Why have we waited so long to switch to non-carbon sources of power? The state under Gov. Andrew M. Cuomo has been betting on wind power, especially the kind that would be provided by a network of offshore wind turbines hundreds of feet high and stretching from Montauk to New York City. But is this the best solution economically and environmentally? I don’t think so. Sunnier California is now favoring solar over wind. The record is clear, wind turbines kill birds, especially those that migrate at night, just as tall buildings do.

Out in the ocean, where numerous species of pelagic birds fish and migrate, such major bird kills will most likely occur, but they will be hard to document because any such doomed bird will fall into the sea and not be heard from again. The noises generated by the installation of wind turbines deep into the sea bed and the constant whirring of the rotors pollute the ocean for whales, dolphins, marine turtles, fish, seabirds, and other marine life. It seems clear that turbines will further impact such species.

Ocean wind power is also much more expensive per kilowatt hour than that produced by solar panels and entails large cables from sea to shore in order to land it.

Solar farms, such as the one supplying power to the electrical grid in Riverhead’s Calverton area, are land-based, while solar panels installed on roofs of homes and other buildings can blend in nicely with the roof forms they are attached to.

PSEG and other utilities across the nation prefer to hire contractors to keep tree parts from coming in contact with the overhead high voltage wires strung on tall poles along major roads and throughout residential neighborhoods that carry the electricity for miles and miles throughout the power company’s distribution area. Such poles don’t last forever and frequently blow down during major storms, causing blackouts and ancillary damages. They are also often treated with poisons to prevent destruction by burrowing insects and woodpeckers.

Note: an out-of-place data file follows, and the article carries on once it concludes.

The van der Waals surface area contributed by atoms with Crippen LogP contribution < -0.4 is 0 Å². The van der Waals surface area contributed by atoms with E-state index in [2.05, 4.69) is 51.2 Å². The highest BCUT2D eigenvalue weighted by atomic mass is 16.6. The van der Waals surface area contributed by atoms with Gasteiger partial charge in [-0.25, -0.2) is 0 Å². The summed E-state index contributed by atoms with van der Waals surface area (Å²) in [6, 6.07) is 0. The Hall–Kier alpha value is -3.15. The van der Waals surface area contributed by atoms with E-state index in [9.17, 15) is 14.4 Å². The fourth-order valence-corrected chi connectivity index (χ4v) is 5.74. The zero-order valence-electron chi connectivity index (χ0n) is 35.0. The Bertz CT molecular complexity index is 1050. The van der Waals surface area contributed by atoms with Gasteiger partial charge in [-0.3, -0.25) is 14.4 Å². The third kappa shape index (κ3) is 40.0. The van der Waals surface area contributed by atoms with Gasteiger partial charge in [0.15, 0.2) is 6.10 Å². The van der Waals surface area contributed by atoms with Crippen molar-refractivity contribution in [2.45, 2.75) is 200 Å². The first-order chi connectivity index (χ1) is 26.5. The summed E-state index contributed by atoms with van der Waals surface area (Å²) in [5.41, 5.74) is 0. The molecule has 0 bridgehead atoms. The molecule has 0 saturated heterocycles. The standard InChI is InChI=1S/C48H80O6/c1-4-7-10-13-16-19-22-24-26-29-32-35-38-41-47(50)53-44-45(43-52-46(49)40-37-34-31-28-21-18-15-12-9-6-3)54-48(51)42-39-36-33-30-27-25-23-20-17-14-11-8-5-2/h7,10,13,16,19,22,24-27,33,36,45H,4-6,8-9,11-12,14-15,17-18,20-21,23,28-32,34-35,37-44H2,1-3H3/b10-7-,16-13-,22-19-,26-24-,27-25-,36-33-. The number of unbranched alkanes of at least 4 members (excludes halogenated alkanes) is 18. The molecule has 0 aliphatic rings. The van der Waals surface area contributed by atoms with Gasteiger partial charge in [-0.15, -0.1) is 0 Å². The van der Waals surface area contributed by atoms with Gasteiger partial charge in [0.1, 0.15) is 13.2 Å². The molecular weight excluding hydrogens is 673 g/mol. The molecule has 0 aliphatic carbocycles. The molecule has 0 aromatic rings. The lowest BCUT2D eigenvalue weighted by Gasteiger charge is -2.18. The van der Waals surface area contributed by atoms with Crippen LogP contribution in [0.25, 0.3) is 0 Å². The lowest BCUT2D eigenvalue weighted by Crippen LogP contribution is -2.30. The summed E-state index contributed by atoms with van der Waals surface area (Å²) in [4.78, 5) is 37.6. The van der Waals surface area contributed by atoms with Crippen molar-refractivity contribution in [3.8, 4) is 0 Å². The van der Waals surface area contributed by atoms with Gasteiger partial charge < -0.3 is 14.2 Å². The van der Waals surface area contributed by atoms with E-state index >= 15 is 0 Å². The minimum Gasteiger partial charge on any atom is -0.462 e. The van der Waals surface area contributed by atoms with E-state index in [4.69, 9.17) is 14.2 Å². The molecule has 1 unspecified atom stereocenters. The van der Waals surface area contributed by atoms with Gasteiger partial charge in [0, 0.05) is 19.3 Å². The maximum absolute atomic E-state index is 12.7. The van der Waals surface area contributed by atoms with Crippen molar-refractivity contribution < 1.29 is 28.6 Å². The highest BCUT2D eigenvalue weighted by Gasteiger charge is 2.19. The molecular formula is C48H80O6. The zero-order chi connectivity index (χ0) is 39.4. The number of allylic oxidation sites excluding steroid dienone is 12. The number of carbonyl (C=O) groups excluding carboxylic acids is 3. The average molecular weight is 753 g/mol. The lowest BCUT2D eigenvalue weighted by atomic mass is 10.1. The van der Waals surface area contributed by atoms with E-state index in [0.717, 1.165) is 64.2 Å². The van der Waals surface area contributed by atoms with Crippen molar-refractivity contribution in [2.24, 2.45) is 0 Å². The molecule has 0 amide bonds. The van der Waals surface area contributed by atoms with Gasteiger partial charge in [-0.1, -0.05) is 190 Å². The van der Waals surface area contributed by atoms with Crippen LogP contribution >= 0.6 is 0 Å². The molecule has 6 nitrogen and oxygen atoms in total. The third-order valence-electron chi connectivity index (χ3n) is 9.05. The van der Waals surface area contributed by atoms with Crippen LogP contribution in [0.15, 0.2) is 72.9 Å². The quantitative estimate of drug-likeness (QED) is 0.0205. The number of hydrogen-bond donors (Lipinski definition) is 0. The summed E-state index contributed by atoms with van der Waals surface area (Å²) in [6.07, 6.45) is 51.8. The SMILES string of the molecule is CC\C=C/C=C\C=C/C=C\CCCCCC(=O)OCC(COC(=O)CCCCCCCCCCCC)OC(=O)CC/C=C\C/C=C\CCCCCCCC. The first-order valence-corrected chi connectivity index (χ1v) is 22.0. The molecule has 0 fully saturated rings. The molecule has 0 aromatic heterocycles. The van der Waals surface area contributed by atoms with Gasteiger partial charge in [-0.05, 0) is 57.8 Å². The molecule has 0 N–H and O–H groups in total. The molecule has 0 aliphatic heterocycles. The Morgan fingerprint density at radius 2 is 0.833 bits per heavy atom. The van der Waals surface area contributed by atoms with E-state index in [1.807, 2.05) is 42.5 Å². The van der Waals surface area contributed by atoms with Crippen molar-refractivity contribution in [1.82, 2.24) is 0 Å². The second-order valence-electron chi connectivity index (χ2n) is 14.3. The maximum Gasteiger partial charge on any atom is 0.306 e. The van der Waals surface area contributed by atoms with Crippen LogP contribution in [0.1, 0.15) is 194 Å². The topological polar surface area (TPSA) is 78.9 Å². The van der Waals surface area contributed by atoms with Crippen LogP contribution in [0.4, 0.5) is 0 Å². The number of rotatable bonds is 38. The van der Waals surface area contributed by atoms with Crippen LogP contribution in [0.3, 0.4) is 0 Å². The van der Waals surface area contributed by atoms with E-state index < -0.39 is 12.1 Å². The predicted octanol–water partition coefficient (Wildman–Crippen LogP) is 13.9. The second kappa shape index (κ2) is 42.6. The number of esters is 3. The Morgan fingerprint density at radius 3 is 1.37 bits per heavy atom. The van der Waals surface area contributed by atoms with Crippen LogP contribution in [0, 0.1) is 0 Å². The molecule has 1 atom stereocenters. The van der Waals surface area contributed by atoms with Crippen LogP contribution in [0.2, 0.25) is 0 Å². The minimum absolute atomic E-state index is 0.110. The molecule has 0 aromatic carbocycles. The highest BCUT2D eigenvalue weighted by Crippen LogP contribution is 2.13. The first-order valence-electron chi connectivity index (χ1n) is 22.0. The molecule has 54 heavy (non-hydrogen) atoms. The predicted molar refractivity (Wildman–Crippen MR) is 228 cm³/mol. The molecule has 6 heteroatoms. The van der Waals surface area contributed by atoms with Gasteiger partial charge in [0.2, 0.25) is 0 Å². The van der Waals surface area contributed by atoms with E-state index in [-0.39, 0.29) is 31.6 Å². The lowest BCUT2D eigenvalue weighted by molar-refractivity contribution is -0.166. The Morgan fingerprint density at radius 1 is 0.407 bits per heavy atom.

Fortunately, there is a slow and steady trend to accommodate other means of energy distribution, as in East Hampton Town where the high tension wires extend more than eight miles underground from Amagansett to Montauk.

And solarization of individual houses saves money in the long run. My nephew’s home in Hampton Bays has recently been solarized, and his monthly electrical bills have been reduced three or four times over past billing costs. The East Hampton Town engineer, Tom Talmage, who lives on Long Lane in East Hampton, has had solar power for more than 15 years now, and his monthly electrical bill is almost zero.

It is certainly good to go non-carbon in the short and long runs, and I think the best way to do that is by switching to solar. After all, the sun has been around for more than five billion years and it rises and falls twice daily. Even when it’s cloudy, a properly installed solar roof can produce some energy. There are long periods of still weather when wind power is not possible. That is precisely why California is pushing solar so heavily.

Larry Penny can be reached via email at [email protected].